The time to plant daffodils
“PARK and pray”, drive-through reconciliation and a new YouTube channel – our priests are rising to the challenge of connecting with their communities cut off by COVID-19.
As clergy carve out new routines with services no longer filling their diaries, they are heeding Archbishop Christopher’s call to devise ways for parishioners to feel “the closeness and caress of God”.
Some of the new measures include:
• A YouTube channel set up by Fr Peter Day to post homilies and short messages,
• Drive-through reconciliation at St Bernard’s in Batemans Bay where parishioners speak to Fr Martins from their car,
• ‘Park and pray’ at St Peter Chanel’s in Yarralumla with exposition for parishioners in their cars outside the church, and
• Home prayer kits with small jars of holy water, blessed candles and holy cards.
Archbishop Christopher used an online meeting with his 41 priests on Tuesday to thank and encourage them for their pastoral work.
A proud Fr Peter Day from Queanbeyan revealed he had set up his own YouTube channel and urged priests to follow his lead.
“If I can manage the technology then you can too,” Fr Peter said.
“Now is the time to plant daffodils. They will be a great sign of hope.”
Fr Richard Thompson
Reconciliation is continuing at Batemans Bay every Saturday at 5pm but parishioners now stay in their cars and Fr Martins keeps the right distance.
“It has been rewarding,” Fr Martins said. “The parishioners can talk and get things off their chest and I can offer words of comfort and encourage them.
“The parishioners are my family. I am the father in the family but one day I wake up and the family has gone.”
Fr Martins’ message is to stay focused on the present and God.
“The normal routine of life has gone but there is still magic in the moment,” he said.
On Sunday morning, parishioners at St Peter Chanel’s in Yarralumla stayed in their cars for Exposition and Benediction on the back veranda.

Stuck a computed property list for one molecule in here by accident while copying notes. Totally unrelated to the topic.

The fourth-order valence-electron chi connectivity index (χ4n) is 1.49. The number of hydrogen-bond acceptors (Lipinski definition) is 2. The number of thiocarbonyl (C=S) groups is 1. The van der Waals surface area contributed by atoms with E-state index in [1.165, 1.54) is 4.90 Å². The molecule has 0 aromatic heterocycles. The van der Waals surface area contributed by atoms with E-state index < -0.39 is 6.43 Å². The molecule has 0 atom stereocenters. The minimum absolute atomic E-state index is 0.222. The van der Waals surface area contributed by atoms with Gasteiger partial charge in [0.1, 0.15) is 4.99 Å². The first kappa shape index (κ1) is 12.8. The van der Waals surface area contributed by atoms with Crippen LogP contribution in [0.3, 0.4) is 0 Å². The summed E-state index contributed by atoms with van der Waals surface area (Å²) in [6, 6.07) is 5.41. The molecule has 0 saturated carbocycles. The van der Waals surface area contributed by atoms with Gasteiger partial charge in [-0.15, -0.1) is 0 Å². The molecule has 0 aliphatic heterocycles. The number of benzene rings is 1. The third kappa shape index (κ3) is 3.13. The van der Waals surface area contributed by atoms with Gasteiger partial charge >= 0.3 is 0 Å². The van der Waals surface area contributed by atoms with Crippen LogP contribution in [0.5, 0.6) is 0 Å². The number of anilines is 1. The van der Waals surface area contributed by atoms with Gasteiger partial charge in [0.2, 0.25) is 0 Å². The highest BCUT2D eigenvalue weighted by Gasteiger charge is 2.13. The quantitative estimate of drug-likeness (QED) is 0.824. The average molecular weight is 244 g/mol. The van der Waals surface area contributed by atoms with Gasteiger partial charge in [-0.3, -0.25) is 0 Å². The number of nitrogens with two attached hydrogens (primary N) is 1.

“It was an opportunity for spiritual communion and adoration and the parishioners’ gratitude was overwhelming,” Fr Trenton van Reesch said.
Fr Richard Thompson from South Woden reminded priests to look out for one another and applauded the Archdiocese’s daily online Mass.
“Not having a routine is unhealthy when we have had one all of our adult lives,” Fr Richard said.
Fr Mick MacAndrew from Cooma said he too was struggling adjusting to a different routine.
“It’s a bit like having to reinvent our pastoral ministry,” Fr Mick said.
Fr Michael Lim from Weston Creek urged priests and parishioners to add into their routines a one-hour morning walk and 30 minute after-dinner walk.
“With the bombardment of news we can get bogged down and depressed very quickly,” he said.
At Holy Family parish in Gowrie, Fr James is doing reconciliation by appointment. And the parish has freezers full of ‘care meals’ to offer to people in need.
“I was saying Mass the other day and was in tears as I looked at the empty pews,” Fr James said.
“Then I gazed at the crucifix and Jesus was saying to me, ‘I have emptied myself to be with you’.
“That is where we see light and hope in this darkness.”
Fr Richard encouraged priests to keep their spirits up.
“Look to the future,” he said. “This is not going to last forever. Now is the time to plant daffodils. They will be a great sign of hope after winter and a great sign to our parishioners as well.”